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IUMI on the coronavirus and containership fires

IUMI on the coronavirus and containership fires | Insurance Business

IUMI on the coronavirus and containership fires

At the annual winter meeting press conference held by the International Union of Marine Insurance (IUMI), a host of the most pressing issues facing this sector were discussed and debated by several IUMI office holders who act as senior representatives of the global marine insurance and reinsurance market.

At the event, Philip Graham, Facts & Figures committee chair, IUMI and Chaucer, highlighted how, at the beginning of the year, the general market was beginning to look quite positive from a shipping standpoint for a lot of marine and shipping clients. The balance on the supply side between the delivery of new buildings and the world tonnage was the lowest it had been in four or five years, he said, and so, on this side, a positive environment was starting to develop, and charter rates were going up.

“Then the coronavirus hit,” Graham said, “and it has had, without a shadow of a doubt, a negative impact on the world economy and it’s had a negative impact on the demand side of the shipping community.”

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IUMI has seen tanker rates fall once again, as well uncertainty about the supply of goods and uncertainty about the supply chain which is putting pressure back on shipping partners. The question going forward is what the long-term impacts of this will be, he said, especially as nobody knows how long this event is going to last.

Helle Hammer, political forum chair, IUMI and CEFOR (The Nordic Association of Marine Insurers) stated that the highest priority issue for the forum is that of containership fires which has been the case since IUMI started discussions on this issue with a position paper it issued in September 2017. IUMI has outlined a growing issue, stating that container vessels are becoming larger and more complex, and that cargo fires on board these vessels have become an increasingly common occurrence.

In IUMI’s 2017 position paper, it called for responsible authorities and the wider industry to engage in discussions on improving inadequate fire detection, protection and firefighting on board container vessels. This paper was released to start a discussion with all stakeholders about what could be done about these fires, Hammer said, and it was taken from a very holistic approach, examining both the prevention and the management of this risk.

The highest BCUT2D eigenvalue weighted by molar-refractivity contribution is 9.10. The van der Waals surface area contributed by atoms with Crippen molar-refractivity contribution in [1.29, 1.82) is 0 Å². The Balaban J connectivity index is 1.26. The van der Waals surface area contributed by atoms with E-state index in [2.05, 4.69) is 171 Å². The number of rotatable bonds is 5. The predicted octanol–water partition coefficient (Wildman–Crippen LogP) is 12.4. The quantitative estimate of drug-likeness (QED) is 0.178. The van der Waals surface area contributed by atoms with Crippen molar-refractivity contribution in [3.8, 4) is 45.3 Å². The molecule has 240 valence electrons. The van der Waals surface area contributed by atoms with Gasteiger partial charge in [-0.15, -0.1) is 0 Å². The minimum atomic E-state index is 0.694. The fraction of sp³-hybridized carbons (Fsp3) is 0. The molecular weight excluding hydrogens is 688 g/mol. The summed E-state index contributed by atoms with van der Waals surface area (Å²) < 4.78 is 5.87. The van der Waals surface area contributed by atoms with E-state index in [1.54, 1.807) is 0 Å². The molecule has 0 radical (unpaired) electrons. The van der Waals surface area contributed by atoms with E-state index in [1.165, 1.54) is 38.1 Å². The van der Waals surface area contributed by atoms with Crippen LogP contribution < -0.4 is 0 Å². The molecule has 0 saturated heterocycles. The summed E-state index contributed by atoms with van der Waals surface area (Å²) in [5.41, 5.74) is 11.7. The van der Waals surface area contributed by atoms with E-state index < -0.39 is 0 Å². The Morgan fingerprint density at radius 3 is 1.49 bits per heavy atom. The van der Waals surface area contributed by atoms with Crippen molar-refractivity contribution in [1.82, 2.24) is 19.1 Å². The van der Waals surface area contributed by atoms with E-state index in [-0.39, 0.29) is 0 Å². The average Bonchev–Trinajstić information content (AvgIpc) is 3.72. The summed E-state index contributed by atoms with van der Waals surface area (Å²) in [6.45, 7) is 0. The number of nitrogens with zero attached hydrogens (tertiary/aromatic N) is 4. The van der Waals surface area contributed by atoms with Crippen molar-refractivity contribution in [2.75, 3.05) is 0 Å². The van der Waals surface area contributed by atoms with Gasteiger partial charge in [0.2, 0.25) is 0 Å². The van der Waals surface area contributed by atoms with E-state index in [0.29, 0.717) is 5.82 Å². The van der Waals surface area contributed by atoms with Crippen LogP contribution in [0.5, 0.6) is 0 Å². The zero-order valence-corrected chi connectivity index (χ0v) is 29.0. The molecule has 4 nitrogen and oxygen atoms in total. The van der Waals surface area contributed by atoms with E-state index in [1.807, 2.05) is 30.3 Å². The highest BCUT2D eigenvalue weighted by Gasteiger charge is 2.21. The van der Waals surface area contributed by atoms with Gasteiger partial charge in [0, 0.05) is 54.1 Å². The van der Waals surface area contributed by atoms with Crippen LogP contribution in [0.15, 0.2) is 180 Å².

Sean Dalton, cargo committee chair, IUMI and Munich Re America said: “2019 was an unprecedented year for the number of cargo vessel fires, predominantly container vessel fires and, recently, with the casualty on COSCO Pacific, the problems have continued.”

The consistent through-line of these casualties has been the shipment of hazardous materials and dangerous goods, he said, highlighting that it has been recently noted that the loss of the COSCO Pacific may have been caused by a misdeclaration of a shipment of lithium batteries. There was also a finding issued on the Yantian Express, he said, that found that a misdeclared shipment of coconut charcoal appeared to be a significant factor.

This is a recurring issue, Dalton said, and he outlined how the increased size of vessels is creating greater consequences. The holistic approach Hammer alluded to, he said, is what is required.

He said: “I think we’ve also seen carriers take the unprecedented step of imposing fines for misdeclared cargo so it’s something that’s an ongoing concern.”

Attacking misdeclaration is an essential part of the action being taken to prevent containership fires, Hammer said, however this cannot be solely relied upon. Containerised goods are increasing, she said, detailing how in 2000 the entire container vessel fleet had a cargo capacity of 4.4 million which rose to 20 million in 2019. There is a rising number of ultra large container vessels about to carry more than 20,000 TEU according to IUMI and, as the risk is increasing, a reliance on misdeclaration would be ill-advised.

“We also need to do something on fire detection and how to put that fire out once it occurs. The larger the vessel the greater the risk to seafarers and to the environment as well,” Hammer said. “What we have today is not designed to really cope with a fire on board a container vessel when it’s not in the cargo hold.”